Myasthenia Gravis Terminology | MGFA
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Common Terms

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  • Agrin: protein compound integral in the development of the neuromuscular junction
  • Acetylcholine: a compound that occurs throughout the nervous system, functioning as a neurotransmitter
  • Acetylcholine receptors (AChR): an integral membrane protein that responds to the binding of acetylcholine
  • Autoimmune: the immune system mistakenly attacks and destroys the body’s own cells and tissues
  • Congenital myasthenic syndromes (CMS): term used for a group of uncommon, hereditary disorders of the neuromuscular junction, different from the more common autoimmune myasthenia gravis
  • Corticosteroid: medication that suppresses the body’s production of antibodies
  • Diplopia: double vision
  • Dysphonia: voice disorder
  • Dysarthria: slurred speech
  • Dysphagia: difficulty swallowing
  • Edrophonium: a drug that prevents the breakdown of acetylcholine, allowing the clinician to understand your muscle response and whether the results are consistent with an MG diagnosis
  • Electromyography (EMG):  Repetitive nerve stimulations (RNS) applying electrical shocks are often used to gauge muscle response and action potential and whether results are consistent with an MG diagnosis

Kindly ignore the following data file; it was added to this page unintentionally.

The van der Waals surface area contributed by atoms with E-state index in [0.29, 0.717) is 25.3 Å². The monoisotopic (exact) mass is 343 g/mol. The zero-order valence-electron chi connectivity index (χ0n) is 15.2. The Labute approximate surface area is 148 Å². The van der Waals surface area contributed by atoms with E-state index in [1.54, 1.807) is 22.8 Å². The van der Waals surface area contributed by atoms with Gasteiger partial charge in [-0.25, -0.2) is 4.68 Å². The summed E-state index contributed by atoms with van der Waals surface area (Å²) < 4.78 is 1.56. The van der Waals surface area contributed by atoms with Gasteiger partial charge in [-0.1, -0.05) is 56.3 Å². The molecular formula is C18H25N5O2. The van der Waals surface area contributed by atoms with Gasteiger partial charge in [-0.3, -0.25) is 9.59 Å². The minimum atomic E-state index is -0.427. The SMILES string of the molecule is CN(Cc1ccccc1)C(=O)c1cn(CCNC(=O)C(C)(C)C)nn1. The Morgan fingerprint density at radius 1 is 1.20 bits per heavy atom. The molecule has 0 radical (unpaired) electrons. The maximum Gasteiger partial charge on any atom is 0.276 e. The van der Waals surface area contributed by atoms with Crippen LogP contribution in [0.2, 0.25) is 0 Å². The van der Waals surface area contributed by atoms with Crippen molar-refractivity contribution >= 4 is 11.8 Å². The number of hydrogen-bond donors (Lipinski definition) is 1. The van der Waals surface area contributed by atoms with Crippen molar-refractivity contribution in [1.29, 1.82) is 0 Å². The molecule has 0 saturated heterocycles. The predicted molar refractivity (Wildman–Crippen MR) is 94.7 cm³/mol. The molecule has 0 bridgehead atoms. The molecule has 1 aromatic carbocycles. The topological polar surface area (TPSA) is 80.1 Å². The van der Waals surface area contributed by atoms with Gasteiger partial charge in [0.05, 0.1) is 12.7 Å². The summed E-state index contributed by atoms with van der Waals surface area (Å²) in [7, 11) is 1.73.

• Exacerbation: also known as flare-up, symptoms increase in frequency and/ or become more severe
  • Immunosuppressant: medication that suppresses the body’s production of antibodies
  • Lambert-Eaton Myasthenic Syndrome (LEMS): an autoimmune disease in which the immune system attacks the body’s own tissues at the neuromuscular junction, interfering with the ability of nerve cells to send signals to muscle cells
  • MuSK: stands for Muscle-Specific Kinase, a protein
  • MuSK receptor: a protein receptor required for the formation and maintenance of the neuromuscular junction
  • Myasthenic Crisis: complication of MG characterized by worsening of muscle weakness resulting in respiratory failure
  • Neuromuscular junction: site of communication between motor nerves and muscle fibers that facilitates voluntary movement
  • Plasmapheresis: see Therapeutic Plasma Exchange
  • Ptosis: drooping eyelids
  • Refractory: people with MG who do not respond to conventional treatment
  • Remission: symptoms disappear completely for some time even without treatment
  • Seronegative myasthenia gravis: is a form of MG where autoantibodies (anti-AChR and anti-MuSK autoantibodies) are not detectable in the blood
  • Single-fiber electromyography (SFEMG): Detects neuromuscular transmission defects by recording action potentials from individual muscle fibers using a small needle electrode
  • Subcutaneous: under the skin
  • Therapeutic Plasma Exchange (Plasmapheresis): also known as plasma exchange or PLEX, this is a filtration procedure whereby abnormal antibodies are removed from blood plasma
  • Thymectomy: surgical removal of the thymus gland

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